WASHINGTON (AP) — The Internal Revenue Service has awarded an ex-banker $104 million for providing information about overseas tax cheats — the largest amount ever awarded by the agency, lawyers for the whistleblower announced Tuesday.
Former Swiss banker Bradley Birkenfeld is credited with exposing widespread tax evasion at Swiss bank UBS AG. Birkenfeld himself served roughly two and-a-half years in prison for a fraud conspiracy conviction related to the case, which resulted in a $780 million fine against the bank and an unprecedented agreement requiring UBS to turn over thousands of names of suspected American tax dodgers to the IRS.
"The IRS today sent 104 million messages to whistleblowers around the world — that there is now a safe and secure way to report tax fraud and that the IRS is now paying awards," Birkenfeld's lawyers, Stephen M. Kohn and Dean A. Zerbe, said in a statement. "The IRS also sent 104 million messages to banks around the world — stop enabling tax cheats or you will get caught."
The IRS, which doesn't usually confirm individual award payments, said Birkenfeld signed a disclosure waiver, allowing the agency to confirm his award.
"The IRS believes that the whistleblower statute provides a valuable tool to combat tax non-compliance, and this award reflects our commitment to the law," IRS spokeswoman Michele Eldridge said in an email.
Birkenfeld has become something of a cause celebre among whistleblowers because of the magnitude of his case and the fact that he was jailed after cooperating with authorities.
In a summary of the award provided by Birkenfeld's lawyers, the IRS said, "The comprehensive information provided by the whistleblower was exceptional in both its breadth and depth."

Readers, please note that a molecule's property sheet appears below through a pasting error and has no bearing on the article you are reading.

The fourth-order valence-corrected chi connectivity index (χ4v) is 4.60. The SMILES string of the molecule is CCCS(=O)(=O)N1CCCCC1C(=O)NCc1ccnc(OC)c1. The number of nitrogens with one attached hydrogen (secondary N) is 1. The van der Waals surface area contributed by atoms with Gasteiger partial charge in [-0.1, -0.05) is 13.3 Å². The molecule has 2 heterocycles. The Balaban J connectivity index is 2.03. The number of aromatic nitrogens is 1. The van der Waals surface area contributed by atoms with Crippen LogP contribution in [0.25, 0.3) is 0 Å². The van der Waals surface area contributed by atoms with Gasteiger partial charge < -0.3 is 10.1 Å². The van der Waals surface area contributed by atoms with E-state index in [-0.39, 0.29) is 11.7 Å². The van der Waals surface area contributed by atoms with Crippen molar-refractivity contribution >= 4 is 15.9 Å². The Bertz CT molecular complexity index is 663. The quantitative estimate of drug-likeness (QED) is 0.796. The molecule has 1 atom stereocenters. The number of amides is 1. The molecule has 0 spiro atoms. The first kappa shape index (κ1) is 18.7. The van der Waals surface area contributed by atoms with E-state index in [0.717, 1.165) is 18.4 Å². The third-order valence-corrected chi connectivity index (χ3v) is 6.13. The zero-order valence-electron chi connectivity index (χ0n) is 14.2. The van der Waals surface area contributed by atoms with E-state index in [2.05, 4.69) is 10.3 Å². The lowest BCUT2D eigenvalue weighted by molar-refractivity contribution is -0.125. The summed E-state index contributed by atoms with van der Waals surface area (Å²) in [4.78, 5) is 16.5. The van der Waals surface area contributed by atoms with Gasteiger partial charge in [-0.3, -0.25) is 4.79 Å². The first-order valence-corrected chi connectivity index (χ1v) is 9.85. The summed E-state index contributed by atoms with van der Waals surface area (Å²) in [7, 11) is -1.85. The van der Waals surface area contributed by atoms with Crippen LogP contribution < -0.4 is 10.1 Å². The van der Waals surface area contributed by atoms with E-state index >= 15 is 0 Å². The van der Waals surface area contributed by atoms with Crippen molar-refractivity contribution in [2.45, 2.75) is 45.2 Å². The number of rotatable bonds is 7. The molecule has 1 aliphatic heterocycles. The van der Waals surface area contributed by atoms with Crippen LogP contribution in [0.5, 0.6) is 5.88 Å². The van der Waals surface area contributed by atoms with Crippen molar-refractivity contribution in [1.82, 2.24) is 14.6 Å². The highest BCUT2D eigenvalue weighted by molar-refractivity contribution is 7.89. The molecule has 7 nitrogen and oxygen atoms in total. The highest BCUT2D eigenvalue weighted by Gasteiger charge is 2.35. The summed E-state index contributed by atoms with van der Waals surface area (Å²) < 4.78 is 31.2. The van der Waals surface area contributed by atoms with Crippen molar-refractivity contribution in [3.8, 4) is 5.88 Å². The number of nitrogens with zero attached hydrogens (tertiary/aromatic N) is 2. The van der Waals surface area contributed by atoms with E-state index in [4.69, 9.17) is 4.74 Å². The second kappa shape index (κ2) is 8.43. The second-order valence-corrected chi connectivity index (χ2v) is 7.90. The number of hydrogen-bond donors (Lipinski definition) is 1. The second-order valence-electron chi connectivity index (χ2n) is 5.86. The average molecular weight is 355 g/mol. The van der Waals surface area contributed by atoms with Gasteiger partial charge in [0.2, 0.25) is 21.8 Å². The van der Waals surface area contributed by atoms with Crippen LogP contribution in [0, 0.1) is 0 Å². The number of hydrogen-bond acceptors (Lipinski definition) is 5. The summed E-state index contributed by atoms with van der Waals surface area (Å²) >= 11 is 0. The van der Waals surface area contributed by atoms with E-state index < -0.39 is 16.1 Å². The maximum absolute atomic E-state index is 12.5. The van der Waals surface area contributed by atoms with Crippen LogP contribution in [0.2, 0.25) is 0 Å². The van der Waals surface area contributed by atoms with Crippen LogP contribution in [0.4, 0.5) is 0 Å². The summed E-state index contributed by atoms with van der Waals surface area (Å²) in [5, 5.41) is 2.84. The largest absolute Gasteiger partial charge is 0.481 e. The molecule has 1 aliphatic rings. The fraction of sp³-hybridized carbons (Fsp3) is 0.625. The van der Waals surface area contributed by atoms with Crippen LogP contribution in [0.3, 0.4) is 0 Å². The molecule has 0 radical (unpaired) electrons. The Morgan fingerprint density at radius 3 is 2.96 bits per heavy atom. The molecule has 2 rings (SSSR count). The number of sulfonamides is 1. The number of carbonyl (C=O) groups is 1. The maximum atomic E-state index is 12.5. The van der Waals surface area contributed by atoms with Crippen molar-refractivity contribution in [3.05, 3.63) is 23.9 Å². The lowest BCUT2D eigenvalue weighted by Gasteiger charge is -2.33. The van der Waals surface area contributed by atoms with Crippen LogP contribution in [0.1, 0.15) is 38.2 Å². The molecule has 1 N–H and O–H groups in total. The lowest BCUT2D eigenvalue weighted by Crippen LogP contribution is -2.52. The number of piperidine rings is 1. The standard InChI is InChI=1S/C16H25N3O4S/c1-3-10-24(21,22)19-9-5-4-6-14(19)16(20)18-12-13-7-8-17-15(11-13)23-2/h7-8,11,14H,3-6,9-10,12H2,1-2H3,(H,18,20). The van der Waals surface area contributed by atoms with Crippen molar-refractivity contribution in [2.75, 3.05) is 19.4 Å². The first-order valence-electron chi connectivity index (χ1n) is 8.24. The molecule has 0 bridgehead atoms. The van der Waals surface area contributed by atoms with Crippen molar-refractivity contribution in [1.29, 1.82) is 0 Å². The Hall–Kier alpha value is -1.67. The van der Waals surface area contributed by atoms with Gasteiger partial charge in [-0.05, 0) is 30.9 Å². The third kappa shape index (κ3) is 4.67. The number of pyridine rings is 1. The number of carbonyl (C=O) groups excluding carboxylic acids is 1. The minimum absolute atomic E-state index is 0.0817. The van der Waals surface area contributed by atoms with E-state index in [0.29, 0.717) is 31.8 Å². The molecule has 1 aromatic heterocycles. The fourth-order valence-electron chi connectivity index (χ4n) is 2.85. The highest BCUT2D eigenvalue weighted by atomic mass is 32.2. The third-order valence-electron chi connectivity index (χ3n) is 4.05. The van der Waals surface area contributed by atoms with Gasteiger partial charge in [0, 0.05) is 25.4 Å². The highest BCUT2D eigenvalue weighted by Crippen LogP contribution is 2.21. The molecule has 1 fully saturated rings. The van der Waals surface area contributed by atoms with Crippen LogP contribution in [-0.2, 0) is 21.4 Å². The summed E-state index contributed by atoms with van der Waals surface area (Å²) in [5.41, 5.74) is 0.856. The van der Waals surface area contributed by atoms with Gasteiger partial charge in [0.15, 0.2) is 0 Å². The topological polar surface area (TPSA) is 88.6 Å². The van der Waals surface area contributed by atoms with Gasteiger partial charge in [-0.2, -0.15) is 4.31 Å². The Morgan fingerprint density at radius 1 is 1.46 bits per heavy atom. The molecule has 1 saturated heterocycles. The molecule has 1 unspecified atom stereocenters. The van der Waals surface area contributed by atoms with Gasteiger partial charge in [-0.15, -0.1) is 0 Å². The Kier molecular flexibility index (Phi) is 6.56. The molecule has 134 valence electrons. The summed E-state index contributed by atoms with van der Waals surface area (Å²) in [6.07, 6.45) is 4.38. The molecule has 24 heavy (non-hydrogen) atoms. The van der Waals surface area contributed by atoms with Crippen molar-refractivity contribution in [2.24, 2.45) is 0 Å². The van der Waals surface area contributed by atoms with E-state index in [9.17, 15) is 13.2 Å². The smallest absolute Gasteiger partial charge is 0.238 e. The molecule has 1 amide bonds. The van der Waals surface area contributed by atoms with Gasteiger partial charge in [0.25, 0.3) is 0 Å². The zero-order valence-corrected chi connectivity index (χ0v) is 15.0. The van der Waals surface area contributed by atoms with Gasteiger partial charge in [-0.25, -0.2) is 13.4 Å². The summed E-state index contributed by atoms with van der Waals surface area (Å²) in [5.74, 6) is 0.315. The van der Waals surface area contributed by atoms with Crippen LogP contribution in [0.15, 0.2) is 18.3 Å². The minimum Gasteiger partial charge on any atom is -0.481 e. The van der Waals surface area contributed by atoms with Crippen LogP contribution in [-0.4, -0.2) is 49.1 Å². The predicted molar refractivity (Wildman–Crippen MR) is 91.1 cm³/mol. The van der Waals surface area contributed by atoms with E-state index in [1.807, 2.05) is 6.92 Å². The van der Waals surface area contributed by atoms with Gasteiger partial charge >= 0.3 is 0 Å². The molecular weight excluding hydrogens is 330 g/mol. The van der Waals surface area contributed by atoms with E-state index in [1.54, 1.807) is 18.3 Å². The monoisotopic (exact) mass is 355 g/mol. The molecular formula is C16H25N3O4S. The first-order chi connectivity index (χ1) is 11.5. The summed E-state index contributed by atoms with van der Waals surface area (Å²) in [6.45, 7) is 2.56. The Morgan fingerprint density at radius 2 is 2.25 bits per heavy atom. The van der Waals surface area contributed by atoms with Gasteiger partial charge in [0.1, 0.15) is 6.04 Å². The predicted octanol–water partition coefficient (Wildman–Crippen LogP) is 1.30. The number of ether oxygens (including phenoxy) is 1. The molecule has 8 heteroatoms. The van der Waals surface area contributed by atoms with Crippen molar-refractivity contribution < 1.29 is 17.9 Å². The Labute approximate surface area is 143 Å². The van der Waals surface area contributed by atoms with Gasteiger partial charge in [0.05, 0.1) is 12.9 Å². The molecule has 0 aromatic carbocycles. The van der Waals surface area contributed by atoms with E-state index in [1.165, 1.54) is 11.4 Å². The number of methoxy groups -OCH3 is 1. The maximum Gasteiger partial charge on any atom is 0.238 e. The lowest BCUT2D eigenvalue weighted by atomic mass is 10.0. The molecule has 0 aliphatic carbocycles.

"While the IRS was aware of tax compliance issues related to secret bank accounts in Switzerland and elsewhere, the information provided by the whistleblower formed the basis for unprecedented actions against UBS AG, with collateral impact on other enforcement activities and a continuing impact on future compliance by UBS AG," the IRS said in the summary.
Federal prosecutors, however, had said Birkenfeld withheld information about his own dealings with a former UBS client who pleaded guilty in 2007 to tax charges.
In 2006, Congress strengthened whistleblower rewards. The 2006 law targets high-income tax dodgers, guaranteeing rewards for qualified whistleblowers if the company in question owes a least $2 million in unpaid taxes, interest and penalties.
Some lawmakers, however, have complained that the IRS has been slow to pay out awards.
"The potential for this program is tremendous, and it's up to the IRS to continue paying rewards and demonstrating to whistleblowers that the process will work and that they will be heard and protected," said Sen. Chuck Grassley, R-Iowa, who helped write the law. "An award of $104 million is obviously a great deal of money, but billions of dollars in taxes owed will be collected that otherwise would not have been paid, as a result of the whistleblower information."
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